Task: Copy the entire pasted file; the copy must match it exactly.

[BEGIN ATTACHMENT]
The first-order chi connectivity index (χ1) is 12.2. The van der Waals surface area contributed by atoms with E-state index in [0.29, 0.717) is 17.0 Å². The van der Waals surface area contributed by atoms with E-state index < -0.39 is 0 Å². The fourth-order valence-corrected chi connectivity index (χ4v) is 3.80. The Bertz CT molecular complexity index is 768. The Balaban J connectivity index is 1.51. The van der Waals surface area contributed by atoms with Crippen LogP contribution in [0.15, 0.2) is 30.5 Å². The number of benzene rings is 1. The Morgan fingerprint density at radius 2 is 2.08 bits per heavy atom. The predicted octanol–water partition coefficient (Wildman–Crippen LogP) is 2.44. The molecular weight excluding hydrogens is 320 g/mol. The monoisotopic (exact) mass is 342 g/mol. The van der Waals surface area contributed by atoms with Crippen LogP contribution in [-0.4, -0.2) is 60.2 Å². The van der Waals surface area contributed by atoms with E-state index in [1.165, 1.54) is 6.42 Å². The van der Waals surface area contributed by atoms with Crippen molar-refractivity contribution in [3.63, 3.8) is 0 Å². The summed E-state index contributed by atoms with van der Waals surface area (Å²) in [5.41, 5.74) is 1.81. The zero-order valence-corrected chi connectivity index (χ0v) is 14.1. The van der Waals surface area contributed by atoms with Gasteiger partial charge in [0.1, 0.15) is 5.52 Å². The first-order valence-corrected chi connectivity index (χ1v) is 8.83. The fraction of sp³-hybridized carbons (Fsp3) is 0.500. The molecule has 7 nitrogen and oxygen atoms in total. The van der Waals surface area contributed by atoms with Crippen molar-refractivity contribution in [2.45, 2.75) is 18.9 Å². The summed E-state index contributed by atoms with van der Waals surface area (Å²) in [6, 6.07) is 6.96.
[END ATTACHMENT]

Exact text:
The first-order chi connectivity index (χ1) is 12.2. The van der Waals surface area contributed by atoms with E-state index in [0.29, 0.717) is 17.0 Å². The van der Waals surface area contributed by atoms with E-state index < -0.39 is 0 Å². The fourth-order valence-corrected chi connectivity index (χ4v) is 3.80. The Bertz CT molecular complexity index is 768. The Balaban J connectivity index is 1.51. The van der Waals surface area contributed by atoms with Crippen LogP contribution in [0.15, 0.2) is 30.5 Å². The number of benzene rings is 1. The Morgan fingerprint density at radius 2 is 2.08 bits per heavy atom. The predicted octanol–water partition coefficient (Wildman–Crippen LogP) is 2.44. The molecular weight excluding hydrogens is 320 g/mol. The monoisotopic (exact) mass is 342 g/mol. The van der Waals surface area contributed by atoms with Crippen LogP contribution in [-0.4, -0.2) is 60.2 Å². The van der Waals surface area contributed by atoms with E-state index in [1.165, 1.54) is 6.42 Å². The van der Waals surface area contributed by atoms with Crippen molar-refractivity contribution in [3.63, 3.8) is 0 Å². The summed E-state index contributed by atoms with van der Waals surface area (Å²) in [5.41, 5.74) is 1.81. The zero-order valence-corrected chi connectivity index (χ0v) is 14.1. The van der Waals surface area contributed by atoms with Gasteiger partial charge in [0.1, 0.15) is 5.52 Å². The first-order valence-corrected chi connectivity index (χ1v) is 8.83. The fraction of sp³-hybridized carbons (Fsp3) is 0.500. The molecule has 7 nitrogen and oxygen atoms in total. The van der Waals surface area contributed by atoms with Crippen molar-refractivity contribution in [2.45, 2.75) is 18.9 Å². The summed E-state index contributed by atoms with van der Waals surface area (Å²) in [6, 6.07) is 6.96.